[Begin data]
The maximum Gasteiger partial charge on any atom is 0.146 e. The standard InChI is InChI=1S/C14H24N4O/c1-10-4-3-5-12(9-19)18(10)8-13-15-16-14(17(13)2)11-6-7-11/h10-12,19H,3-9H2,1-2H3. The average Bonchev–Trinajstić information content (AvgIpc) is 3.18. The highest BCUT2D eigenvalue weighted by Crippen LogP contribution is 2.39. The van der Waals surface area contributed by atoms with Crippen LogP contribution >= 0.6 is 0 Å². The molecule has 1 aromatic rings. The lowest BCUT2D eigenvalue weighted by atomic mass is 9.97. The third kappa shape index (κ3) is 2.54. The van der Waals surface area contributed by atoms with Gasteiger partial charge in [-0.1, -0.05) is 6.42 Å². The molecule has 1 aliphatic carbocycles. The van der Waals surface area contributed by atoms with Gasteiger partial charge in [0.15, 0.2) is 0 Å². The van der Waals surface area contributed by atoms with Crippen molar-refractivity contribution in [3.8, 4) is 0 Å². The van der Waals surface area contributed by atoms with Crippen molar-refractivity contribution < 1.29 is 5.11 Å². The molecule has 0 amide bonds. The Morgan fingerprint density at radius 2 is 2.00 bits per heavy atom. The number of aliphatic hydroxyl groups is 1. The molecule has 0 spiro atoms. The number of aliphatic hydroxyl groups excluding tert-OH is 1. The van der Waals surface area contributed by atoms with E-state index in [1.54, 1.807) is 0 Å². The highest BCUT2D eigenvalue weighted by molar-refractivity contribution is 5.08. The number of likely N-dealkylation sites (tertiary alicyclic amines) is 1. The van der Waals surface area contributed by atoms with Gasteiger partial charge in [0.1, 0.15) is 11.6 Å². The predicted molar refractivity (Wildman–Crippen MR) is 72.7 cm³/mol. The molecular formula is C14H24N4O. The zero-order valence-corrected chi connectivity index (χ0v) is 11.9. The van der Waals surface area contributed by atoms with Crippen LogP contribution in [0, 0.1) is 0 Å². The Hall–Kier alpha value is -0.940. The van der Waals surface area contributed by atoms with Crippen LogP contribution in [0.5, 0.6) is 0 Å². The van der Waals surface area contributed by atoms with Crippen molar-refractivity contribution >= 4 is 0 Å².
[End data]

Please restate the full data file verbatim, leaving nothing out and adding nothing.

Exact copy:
The maximum Gasteiger partial charge on any atom is 0.146 e. The standard InChI is InChI=1S/C14H24N4O/c1-10-4-3-5-12(9-19)18(10)8-13-15-16-14(17(13)2)11-6-7-11/h10-12,19H,3-9H2,1-2H3. The average Bonchev–Trinajstić information content (AvgIpc) is 3.18. The highest BCUT2D eigenvalue weighted by Crippen LogP contribution is 2.39. The van der Waals surface area contributed by atoms with Crippen LogP contribution >= 0.6 is 0 Å². The molecule has 1 aromatic rings. The lowest BCUT2D eigenvalue weighted by atomic mass is 9.97. The third kappa shape index (κ3) is 2.54. The van der Waals surface area contributed by atoms with Gasteiger partial charge in [-0.1, -0.05) is 6.42 Å². The molecule has 1 aliphatic carbocycles. The van der Waals surface area contributed by atoms with Gasteiger partial charge in [0.15, 0.2) is 0 Å². The van der Waals surface area contributed by atoms with Crippen molar-refractivity contribution in [3.8, 4) is 0 Å². The van der Waals surface area contributed by atoms with Crippen molar-refractivity contribution < 1.29 is 5.11 Å². The molecule has 0 amide bonds. The Morgan fingerprint density at radius 2 is 2.00 bits per heavy atom. The number of aliphatic hydroxyl groups is 1. The molecule has 0 spiro atoms. The number of aliphatic hydroxyl groups excluding tert-OH is 1. The van der Waals surface area contributed by atoms with E-state index in [1.54, 1.807) is 0 Å². The highest BCUT2D eigenvalue weighted by molar-refractivity contribution is 5.08. The number of likely N-dealkylation sites (tertiary alicyclic amines) is 1. The van der Waals surface area contributed by atoms with Gasteiger partial charge in [0.1, 0.15) is 11.6 Å². The predicted molar refractivity (Wildman–Crippen MR) is 72.7 cm³/mol. The molecular formula is C14H24N4O. The zero-order valence-corrected chi connectivity index (χ0v) is 11.9. The van der Waals surface area contributed by atoms with Crippen LogP contribution in [0, 0.1) is 0 Å². The Hall–Kier alpha value is -0.940. The van der Waals surface area contributed by atoms with Crippen LogP contribution in [0.5, 0.6) is 0 Å². The van der Waals surface area contributed by atoms with Crippen molar-refractivity contribution >= 4 is 0 Å².